Elsa: I think we did. I added it to the playlist.
The Fella: … I’m insulted in retrospect!
After the smash success of Talking Heads’ legendary performance film Stop Making Sense, the studio gave David Byrne a huge measure of control over his next film project, True Stories. What an odd movie they got.
Written by Byrne, Beth Henley (Crimes of the Heart), and Stephen Tobolowsky (Now don’t tell me you don’t remember him because he sure as heckfire remembers you! Needle-nose Ned? Ned the Head? He dated your sister Mary Pat a coupla times until you told him not to? Bing!), True Stories takes us on a tour of a fictional town — Virgil, Texas — gearing up for its sesquicentennial celebration by staging “A Celebration of Specialness.”
It’s as gee-whiz as a 1960s picture postcard: bright, dated, and absolutely flat. The establishing shots are carefully square-on, keeping the focal point dead-center, never oblique or slanted. And the film’s attitude is just as surprisingly direct. Where we might cynically expect glancing sarcasm or viciousness, Byrne instead gives us refreshing sweetness.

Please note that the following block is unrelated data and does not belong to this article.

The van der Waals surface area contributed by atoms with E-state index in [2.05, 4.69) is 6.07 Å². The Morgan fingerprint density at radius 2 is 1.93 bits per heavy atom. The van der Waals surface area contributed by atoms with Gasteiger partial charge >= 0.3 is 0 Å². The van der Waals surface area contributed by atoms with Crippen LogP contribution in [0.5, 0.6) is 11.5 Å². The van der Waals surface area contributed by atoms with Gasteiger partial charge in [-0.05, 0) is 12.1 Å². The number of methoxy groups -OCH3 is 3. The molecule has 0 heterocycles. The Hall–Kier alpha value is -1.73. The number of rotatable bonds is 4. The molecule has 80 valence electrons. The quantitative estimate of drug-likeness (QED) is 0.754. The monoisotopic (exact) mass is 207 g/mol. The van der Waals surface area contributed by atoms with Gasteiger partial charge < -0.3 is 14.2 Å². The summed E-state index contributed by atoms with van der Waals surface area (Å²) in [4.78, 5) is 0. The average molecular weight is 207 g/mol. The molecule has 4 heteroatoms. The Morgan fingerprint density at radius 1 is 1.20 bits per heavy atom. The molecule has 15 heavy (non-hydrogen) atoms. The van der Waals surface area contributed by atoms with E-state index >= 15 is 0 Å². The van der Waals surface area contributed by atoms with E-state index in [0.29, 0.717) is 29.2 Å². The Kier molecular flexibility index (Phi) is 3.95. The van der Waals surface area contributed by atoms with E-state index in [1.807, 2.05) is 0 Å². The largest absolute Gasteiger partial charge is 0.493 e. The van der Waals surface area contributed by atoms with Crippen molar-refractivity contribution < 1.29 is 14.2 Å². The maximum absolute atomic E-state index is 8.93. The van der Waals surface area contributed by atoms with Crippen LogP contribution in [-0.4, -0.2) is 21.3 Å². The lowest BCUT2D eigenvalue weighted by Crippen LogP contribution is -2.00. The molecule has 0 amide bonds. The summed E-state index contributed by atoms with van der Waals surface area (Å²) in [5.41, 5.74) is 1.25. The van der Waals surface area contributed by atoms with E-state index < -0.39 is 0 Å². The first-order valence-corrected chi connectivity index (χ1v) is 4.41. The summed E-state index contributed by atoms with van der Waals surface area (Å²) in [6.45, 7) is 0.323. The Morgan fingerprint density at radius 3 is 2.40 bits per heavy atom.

This is a small-town character study — Our Town by way of Weekly World News. We meet a spinner of endless tall tales, a man who claims he can grab your nose and read your mind, a lady who never gets out of bed (our narrator enthuses: “She has enough money, she doesn’t need to. Wouldn’t you?”), a husband and wife who lead the community but haven’t spoken directly to each other in years, and a preacher who sermonizes about vast conspiracies controlling everything from our political structure to the rate at which we run out of toilet paper.
As the name implies, True Stories is more a collection of tales than a single story. The musical numbers help to tie the whole series together, but movie’s real heart is Louis Fyne (John Goodman, incredibly winning in his first major role), a big bear of a man unabashedly and doggedly looking for love. We first meet him at work (in the computer assembly’s clean room, where the world can’t touch him), then follow him on a series of unsuccessful dates and outings. In less kind hands, Louis could be a joke or a figure of fun, but Goodman’s earnestness and humor make him a remarkable character, a simple man with a complex soul.
The strength of the film comes from the same place. It doesn’t shy from the absurdities of everyday life, and in fact it exaggerates them to the point of hyperbole… but it never, ever diminishes them. Rather than jeering at the mundanities of Americana, True Stories amplifies them with equal parts affection and irony.
About half-way through the movie, our guide takes us on a driving tour through a new (and mostly uninhabited) suburban development, a banal expanse of tract housing against the barren backdrop of the Texas plains. And in this flat, blank landscape, he says — with startling sincerity — what might well be the film’s motto: “Look at this. Who can say it isn’t beautiful?”
[cross-posted to The Video RePort]